Al Qaeda and Taliban members among thousands of prisoners left under Afghan control in jail next to deserted US air base

Al Qaeda and Taliban members among thousands of prisoners left under Afghan control in jail next to deserted US air base

Thousands of prisoners — including senior al Qaeda and Taliban figures — remain in Afghanistan’s Bagram prison under the sole control of Afghan authorities, following the swift departure of US combat troops from the sprawling compound that houses it, Afghan and security officials told CNN Tuesday.

While a regional security official with knowledge of the US departure said there were 7,000 detainees still at Bagram Air Base, an Afghan ministry of defense spokesperson put the figure at 5,000. They consist of a couple of hundred criminals and the rest are terrorists, the spokesperson added.

The prisoners at Parwan Detention Facility, situated next to the base, include some “big names” from al Qaeda and the Taliban, as well as some senior drug trafficking figures, the regional security official said..

The security official added that without US support the detention facility, located an hour north of Afghanistan’s capital of Kabul, was “vulnerable.”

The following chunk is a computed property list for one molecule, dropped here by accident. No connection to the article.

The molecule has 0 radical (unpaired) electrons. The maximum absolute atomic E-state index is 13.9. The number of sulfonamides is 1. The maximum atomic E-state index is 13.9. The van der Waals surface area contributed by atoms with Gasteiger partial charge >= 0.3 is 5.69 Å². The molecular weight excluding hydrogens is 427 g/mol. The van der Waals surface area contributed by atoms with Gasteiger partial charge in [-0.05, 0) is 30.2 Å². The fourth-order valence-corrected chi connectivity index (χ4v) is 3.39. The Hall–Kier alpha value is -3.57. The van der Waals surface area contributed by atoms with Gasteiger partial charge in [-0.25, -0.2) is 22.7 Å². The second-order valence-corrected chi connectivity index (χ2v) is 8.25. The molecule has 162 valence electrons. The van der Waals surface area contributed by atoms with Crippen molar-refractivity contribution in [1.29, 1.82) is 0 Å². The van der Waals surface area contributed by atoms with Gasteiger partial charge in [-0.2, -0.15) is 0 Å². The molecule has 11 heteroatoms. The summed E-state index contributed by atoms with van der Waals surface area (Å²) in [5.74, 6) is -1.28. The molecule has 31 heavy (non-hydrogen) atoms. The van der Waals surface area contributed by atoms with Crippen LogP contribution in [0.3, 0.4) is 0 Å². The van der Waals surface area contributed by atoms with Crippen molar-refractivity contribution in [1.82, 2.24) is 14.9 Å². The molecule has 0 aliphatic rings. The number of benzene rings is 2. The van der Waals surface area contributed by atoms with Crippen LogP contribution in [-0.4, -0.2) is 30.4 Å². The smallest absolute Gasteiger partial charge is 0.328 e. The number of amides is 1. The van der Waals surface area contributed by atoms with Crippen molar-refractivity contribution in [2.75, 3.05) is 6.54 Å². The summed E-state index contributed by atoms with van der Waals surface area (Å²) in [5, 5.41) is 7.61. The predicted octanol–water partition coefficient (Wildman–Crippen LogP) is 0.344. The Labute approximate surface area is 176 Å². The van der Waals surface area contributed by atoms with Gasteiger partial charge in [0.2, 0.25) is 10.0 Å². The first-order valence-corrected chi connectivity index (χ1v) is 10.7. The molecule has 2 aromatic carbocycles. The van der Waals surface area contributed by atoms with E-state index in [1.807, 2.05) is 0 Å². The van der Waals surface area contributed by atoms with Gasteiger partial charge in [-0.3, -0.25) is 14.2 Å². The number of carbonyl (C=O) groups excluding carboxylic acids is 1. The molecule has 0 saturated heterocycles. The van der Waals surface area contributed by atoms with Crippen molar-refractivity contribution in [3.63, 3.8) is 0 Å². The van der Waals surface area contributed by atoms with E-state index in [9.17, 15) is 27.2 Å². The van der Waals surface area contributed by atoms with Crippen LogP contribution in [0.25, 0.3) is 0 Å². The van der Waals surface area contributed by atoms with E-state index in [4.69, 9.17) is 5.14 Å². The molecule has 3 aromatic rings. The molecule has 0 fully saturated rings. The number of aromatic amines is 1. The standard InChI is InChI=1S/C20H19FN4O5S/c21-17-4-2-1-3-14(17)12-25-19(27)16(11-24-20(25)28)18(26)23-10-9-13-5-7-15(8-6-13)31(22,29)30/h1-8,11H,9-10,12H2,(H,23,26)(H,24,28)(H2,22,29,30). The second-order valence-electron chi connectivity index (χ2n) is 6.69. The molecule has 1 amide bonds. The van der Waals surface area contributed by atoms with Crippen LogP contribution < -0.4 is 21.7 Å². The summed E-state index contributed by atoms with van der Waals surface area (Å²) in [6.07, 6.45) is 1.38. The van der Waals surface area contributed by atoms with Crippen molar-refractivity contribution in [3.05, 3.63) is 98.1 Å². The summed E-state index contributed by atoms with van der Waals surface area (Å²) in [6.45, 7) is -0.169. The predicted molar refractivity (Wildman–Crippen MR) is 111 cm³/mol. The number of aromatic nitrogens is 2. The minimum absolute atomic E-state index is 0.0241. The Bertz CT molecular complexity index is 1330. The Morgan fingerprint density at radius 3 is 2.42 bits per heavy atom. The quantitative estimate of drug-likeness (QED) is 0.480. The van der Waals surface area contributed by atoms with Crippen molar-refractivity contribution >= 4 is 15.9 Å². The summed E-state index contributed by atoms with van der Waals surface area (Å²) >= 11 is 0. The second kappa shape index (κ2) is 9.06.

After nearly 20 years in Afghanistan, the US military, at President Joe Biden’s direction, is in the final stages of withdrawing troops from the country, bringing America’s longest war to an end. During this time, the Bagram base was the hub of America’s operations.

Afghan forces were given control over the prison in 2013. However, as it remained next to the larger US-controlled complex it boasted additional security, until now.

The last US troops left the base on Friday. Some Afghan soldiers told CNN they only found out the Americans were leaving that very day.

Now some 3,000 Afghan security forces are settling into Bagram — and working out how the base might be used in the battle against a resurgent Taliban.

Since May, the Taliban claim to have taken control of some 150 districts across Afghanistan, in their southern heartlands of Kandahar and Helmand provinces — but also in the north of the country.

The Afghan defense ministry spokesperson confirmed the high-value nature of some of the prisoners at Bagram but denied they were vulnerable to a jailbreak.

“We have the ability to hold prisoners, we have enough troops to secure Bagram Air Base. We are not worried about the care of prisoners,” the spokesperson told CNN.

Three months after Biden announced his decision to draw down troops by September 11, the pace of withdrawal is catching some in Washington by surprise, yet there is no indication that Biden or any of his top aides are second-guessing the move.

Meanwhile the grim consequences of withdrawal are only just starting to become clear. And while the White House remains united behind the decision, across the government concerns are rising about the deteriorating security in Afghanistan, the pace of withdrawal and the many questions that are still unanswered about America’s long-term strategy.

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